The ‘Art’ of Living

paresh chakraborty's paintings

Art activities reward in good bloodflow to brain, and make you feel refreshed…reports Asian Lite News

paresh chakraborty’s paintings

It is always necessary to take a break in your daily hectic routine. According to some Indian therapists, doodling or coloring for a couple of minutes without giving much thought, can make you feel refreshed and calm.

Activities such as colouring, doodling and drawing can lead to significant bloodflow in the section of the brain related to feeling rewarded, says a study by an Indian-origin art therapist.

“This shows that there might be inherent pleasure in doing art activities independent of the end results,” said Girija Kaimal, Assistant Professor at Drexel University in Philadelphia, Pennsylvania.

For the study, 26 participants wore brain imaging headbands while they completed three different art activities.

For three minutes each, the participants coloured in a mandala, doodled within or around a circle marked on a paper, and had a free-drawing session.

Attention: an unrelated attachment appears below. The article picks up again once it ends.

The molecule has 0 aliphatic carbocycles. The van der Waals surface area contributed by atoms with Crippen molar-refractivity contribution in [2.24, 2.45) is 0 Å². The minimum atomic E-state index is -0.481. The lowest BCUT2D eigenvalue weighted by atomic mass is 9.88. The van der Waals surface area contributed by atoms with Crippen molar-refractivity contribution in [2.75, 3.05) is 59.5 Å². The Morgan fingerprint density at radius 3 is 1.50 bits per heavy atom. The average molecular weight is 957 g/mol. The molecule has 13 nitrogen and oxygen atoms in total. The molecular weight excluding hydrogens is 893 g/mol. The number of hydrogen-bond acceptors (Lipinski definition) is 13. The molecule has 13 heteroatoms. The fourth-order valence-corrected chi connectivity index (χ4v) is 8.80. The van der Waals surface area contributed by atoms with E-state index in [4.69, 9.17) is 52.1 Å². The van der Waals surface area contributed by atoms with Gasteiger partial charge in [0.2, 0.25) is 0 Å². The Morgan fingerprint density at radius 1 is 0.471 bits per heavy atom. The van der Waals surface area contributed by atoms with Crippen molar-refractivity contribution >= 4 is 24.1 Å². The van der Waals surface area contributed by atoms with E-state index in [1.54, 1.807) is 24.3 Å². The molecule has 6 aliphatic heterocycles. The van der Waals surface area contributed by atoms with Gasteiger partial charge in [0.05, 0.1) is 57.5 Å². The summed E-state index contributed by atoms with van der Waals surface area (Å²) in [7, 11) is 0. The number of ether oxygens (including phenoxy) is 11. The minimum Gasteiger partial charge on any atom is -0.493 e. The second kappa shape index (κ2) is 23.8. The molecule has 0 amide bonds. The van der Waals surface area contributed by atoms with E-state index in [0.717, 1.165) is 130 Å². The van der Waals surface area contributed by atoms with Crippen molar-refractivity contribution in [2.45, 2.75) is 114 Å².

During all three activities, there was a measured increase in bloodflow in the brain’s prefrontal cortex, compared to rest periods where bloodflow decreased to normal rates.

The prefrontal cortex is related to regulating our thoughts, feelings and actions. It is also related to emotional and motivational systems and part of the wiring for our brain’s reward circuit.

So seeing increased bloodflow in these areas likely means a person is experiencing feelings related to being rewarded.

The findings, published in the journal The Arts in Psychotherapy, are compelling for art therapists who see art as a valuable tool for mental health.

In fact, in surveys administered to the participants after the activities were complete, respondents indicated that they felt more like they had “good ideas” and could “solve problems” than before the activities. Participants even said they felt the three-minute time spans for art-making were not long enough.

“There are several implications of this study’s findings,” Kaimal said.

“They indicate an inherent potential for evoking positive emotions through art-making — and doodling especially. Doodling is something we all have experience with and might re-imagine as a democratising, skill independent, judgment-free pleasurable activity,” she added.

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